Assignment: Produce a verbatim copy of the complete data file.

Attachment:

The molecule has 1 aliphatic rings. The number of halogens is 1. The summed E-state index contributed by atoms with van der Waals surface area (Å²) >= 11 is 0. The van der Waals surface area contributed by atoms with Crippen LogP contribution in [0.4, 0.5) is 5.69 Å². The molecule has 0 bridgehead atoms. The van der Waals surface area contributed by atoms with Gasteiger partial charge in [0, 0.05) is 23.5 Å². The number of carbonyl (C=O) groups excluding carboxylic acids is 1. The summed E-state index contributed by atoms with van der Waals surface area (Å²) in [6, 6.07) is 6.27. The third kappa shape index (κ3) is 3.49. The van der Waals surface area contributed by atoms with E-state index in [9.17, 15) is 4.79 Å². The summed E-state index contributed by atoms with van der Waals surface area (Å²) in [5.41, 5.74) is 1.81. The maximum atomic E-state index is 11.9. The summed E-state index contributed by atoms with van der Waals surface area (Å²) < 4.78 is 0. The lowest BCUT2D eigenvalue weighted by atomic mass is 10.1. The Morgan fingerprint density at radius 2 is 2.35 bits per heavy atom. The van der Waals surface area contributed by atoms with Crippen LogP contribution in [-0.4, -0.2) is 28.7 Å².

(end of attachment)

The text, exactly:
The molecule has 1 aliphatic rings. The number of halogens is 1. The summed E-state index contributed by atoms with van der Waals surface area (Å²) >= 11 is 0. The van der Waals surface area contributed by atoms with Crippen LogP contribution in [0.4, 0.5) is 5.69 Å². The molecule has 0 bridgehead atoms. The van der Waals surface area contributed by atoms with Gasteiger partial charge in [0, 0.05) is 23.5 Å². The number of carbonyl (C=O) groups excluding carboxylic acids is 1. The summed E-state index contributed by atoms with van der Waals surface area (Å²) in [6, 6.07) is 6.27. The third kappa shape index (κ3) is 3.49. The van der Waals surface area contributed by atoms with E-state index in [9.17, 15) is 4.79 Å². The summed E-state index contributed by atoms with van der Waals surface area (Å²) in [5.41, 5.74) is 1.81. The maximum atomic E-state index is 11.9. The summed E-state index contributed by atoms with van der Waals surface area (Å²) < 4.78 is 0. The lowest BCUT2D eigenvalue weighted by atomic mass is 10.1. The Morgan fingerprint density at radius 2 is 2.35 bits per heavy atom. The van der Waals surface area contributed by atoms with Crippen LogP contribution in [-0.4, -0.2) is 28.7 Å².